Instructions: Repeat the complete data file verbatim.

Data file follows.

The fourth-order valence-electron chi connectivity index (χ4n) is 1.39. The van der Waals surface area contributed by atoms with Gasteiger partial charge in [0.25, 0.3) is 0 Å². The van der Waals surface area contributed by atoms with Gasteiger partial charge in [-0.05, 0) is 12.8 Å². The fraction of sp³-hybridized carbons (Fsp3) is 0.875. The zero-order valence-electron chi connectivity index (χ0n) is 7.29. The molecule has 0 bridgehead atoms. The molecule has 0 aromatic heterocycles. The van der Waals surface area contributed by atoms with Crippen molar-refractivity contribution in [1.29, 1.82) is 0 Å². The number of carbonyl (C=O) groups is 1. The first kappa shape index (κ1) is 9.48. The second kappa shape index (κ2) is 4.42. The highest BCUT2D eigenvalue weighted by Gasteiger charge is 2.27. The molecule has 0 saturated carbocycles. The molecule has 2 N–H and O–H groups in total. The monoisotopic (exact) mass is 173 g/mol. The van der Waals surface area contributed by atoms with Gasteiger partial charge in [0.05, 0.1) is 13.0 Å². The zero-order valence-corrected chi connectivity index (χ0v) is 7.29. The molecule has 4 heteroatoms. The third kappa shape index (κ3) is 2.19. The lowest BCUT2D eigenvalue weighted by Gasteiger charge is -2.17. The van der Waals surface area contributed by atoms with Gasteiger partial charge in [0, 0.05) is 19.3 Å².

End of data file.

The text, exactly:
The fourth-order valence-electron chi connectivity index (χ4n) is 1.39. The van der Waals surface area contributed by atoms with Gasteiger partial charge in [0.25, 0.3) is 0 Å². The van der Waals surface area contributed by atoms with Gasteiger partial charge in [-0.05, 0) is 12.8 Å². The fraction of sp³-hybridized carbons (Fsp3) is 0.875. The zero-order valence-electron chi connectivity index (χ0n) is 7.29. The molecule has 0 bridgehead atoms. The molecule has 0 aromatic heterocycles. The van der Waals surface area contributed by atoms with Crippen molar-refractivity contribution in [1.29, 1.82) is 0 Å². The number of carbonyl (C=O) groups is 1. The first kappa shape index (κ1) is 9.48. The second kappa shape index (κ2) is 4.42. The highest BCUT2D eigenvalue weighted by Gasteiger charge is 2.27. The molecule has 0 saturated carbocycles. The molecule has 2 N–H and O–H groups in total. The monoisotopic (exact) mass is 173 g/mol. The van der Waals surface area contributed by atoms with Gasteiger partial charge in [0.05, 0.1) is 13.0 Å². The zero-order valence-corrected chi connectivity index (χ0v) is 7.29. The molecule has 4 heteroatoms. The third kappa shape index (κ3) is 2.19. The lowest BCUT2D eigenvalue weighted by Gasteiger charge is -2.17. The van der Waals surface area contributed by atoms with Gasteiger partial charge in [0, 0.05) is 19.3 Å².